HAMILTON: D’you think?
LLOYD: I think Spitting Image kept Mrs Thatcher in power for years longer than she would naturally have been. We offered her a safety valve. At the time we did the show she was widely hated. We used to get hundreds of letters every week which could roughly be divided into two piles. There were the “You cunts! You Bastards! You Should all be shot!” category, and there were the others that said, “I was going to kill myself last week because I’ve been unemployed for 4 years, my wife’s left me and I’m such a useless person, but I thought I’d just watch Spitting Image before I go, and I had such a good laugh about Thatcher being beaten over the head with a truncheon that I thought I’d give it another week.” So from completely prejudiced, ludicrous rantings to heart-warming letters from people who felt disenfranchised and used those Sunday nights to get the bile out of their systems.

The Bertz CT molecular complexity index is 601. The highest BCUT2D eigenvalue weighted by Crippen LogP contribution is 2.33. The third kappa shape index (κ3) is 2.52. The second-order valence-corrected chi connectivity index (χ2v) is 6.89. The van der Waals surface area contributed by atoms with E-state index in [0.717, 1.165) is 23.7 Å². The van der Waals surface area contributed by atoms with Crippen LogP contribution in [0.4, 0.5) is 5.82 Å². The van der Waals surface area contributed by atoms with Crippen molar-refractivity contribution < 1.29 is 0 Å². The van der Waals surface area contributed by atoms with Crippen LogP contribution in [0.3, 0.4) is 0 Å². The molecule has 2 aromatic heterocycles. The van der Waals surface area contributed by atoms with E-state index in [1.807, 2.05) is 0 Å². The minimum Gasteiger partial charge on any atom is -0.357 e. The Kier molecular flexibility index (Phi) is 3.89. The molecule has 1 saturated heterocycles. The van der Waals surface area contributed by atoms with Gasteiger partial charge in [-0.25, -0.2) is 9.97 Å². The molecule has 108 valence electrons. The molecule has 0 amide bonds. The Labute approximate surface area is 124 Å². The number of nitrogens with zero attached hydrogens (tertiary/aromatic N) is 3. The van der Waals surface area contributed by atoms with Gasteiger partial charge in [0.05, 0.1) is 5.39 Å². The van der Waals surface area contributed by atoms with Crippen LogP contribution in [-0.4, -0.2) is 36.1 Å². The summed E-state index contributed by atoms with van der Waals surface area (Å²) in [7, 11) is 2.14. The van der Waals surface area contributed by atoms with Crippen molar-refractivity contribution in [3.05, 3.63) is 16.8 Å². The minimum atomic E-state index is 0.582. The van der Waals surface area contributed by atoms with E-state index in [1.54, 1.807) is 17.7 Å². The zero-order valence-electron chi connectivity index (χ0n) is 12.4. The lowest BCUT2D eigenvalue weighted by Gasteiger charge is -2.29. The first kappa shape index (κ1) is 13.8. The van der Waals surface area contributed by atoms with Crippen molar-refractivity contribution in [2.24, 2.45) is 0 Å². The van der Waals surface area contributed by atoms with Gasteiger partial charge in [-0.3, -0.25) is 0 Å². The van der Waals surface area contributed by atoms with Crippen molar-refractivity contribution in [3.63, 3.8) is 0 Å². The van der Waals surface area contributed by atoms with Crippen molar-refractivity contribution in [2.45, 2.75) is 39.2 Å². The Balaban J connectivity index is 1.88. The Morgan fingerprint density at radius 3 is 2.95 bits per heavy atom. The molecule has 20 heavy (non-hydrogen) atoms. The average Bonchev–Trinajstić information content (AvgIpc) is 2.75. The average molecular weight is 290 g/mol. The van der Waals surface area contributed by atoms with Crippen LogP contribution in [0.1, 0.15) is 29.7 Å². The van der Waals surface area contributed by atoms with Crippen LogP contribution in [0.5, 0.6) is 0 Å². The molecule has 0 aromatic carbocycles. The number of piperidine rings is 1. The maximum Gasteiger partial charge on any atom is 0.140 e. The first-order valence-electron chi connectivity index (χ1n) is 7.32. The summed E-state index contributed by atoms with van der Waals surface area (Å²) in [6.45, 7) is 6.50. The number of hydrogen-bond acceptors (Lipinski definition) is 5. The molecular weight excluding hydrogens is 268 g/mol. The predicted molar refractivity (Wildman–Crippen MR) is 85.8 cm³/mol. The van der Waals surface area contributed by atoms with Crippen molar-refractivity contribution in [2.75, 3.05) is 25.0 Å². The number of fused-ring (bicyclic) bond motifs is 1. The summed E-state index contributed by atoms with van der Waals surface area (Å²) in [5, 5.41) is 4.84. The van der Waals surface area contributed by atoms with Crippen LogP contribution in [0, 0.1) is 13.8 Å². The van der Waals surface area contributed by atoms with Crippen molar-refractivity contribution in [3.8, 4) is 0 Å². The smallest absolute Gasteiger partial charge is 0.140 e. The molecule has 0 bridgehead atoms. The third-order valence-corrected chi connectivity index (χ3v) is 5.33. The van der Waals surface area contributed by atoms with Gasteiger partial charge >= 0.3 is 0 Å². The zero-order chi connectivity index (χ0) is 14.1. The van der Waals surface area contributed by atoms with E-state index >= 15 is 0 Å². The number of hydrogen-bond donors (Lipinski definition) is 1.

HAMILTON: So Spitting Image acted as a kind of anaesthetic, numbing people from going out and rioting?
LLOYD: Yeah, we thought we’d be making Thatcher squirm and bring down the Government but really we made it better for them. Although we had writers from every political colour, from extreme right-wing to Communist, it generally panned out as a left of centre show, but we did Neil Kinnock a great disservice, I think. We’d just have him going “Lovely voters, lovely lesbos, lovely, lovely lesbos” in a pub and – because the Opposition never do anything anyway – we made him and the labour party look totally ineffective, thus making Thatcher look more powerful. I was on Breakfast with Frost not long ago and Portillo was there and he said, “This Blair government need a damn good kicking. You should bring back Spitting Image.” That’s the certain way to keep Blair in power for another 10 years.